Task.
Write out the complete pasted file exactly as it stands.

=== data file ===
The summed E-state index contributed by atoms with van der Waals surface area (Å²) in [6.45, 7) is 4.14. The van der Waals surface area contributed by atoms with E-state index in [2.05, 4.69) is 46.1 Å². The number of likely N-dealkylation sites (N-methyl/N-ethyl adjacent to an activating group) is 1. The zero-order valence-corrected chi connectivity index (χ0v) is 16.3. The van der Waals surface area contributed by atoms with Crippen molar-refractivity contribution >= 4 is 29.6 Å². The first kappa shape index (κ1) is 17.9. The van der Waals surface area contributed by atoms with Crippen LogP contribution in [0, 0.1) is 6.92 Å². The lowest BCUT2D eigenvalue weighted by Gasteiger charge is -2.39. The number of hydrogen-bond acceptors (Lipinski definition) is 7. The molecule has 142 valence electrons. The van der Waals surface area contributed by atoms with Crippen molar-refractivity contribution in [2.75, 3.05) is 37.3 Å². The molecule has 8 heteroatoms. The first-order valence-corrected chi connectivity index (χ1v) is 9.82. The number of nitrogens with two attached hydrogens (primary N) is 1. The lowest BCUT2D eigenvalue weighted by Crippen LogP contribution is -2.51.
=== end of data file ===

The summed E-state index contributed by atoms with van der Waals surface area (Å²) in [6.45, 7) is 4.14. The van der Waals surface area contributed by atoms with E-state index in [2.05, 4.69) is 46.1 Å². The number of likely N-dealkylation sites (N-methyl/N-ethyl adjacent to an activating group) is 1. The zero-order valence-corrected chi connectivity index (χ0v) is 16.3. The van der Waals surface area contributed by atoms with Crippen molar-refractivity contribution >= 4 is 29.6 Å². The first kappa shape index (κ1) is 17.9. The van der Waals surface area contributed by atoms with Crippen LogP contribution in [0, 0.1) is 6.92 Å². The lowest BCUT2D eigenvalue weighted by Gasteiger charge is -2.39. The number of hydrogen-bond acceptors (Lipinski definition) is 7. The molecule has 142 valence electrons. The van der Waals surface area contributed by atoms with Crippen molar-refractivity contribution in [2.75, 3.05) is 37.3 Å². The molecule has 8 heteroatoms. The first-order valence-corrected chi connectivity index (χ1v) is 9.82. The number of nitrogens with two attached hydrogens (primary N) is 1. The lowest BCUT2D eigenvalue weighted by Crippen LogP contribution is -2.51.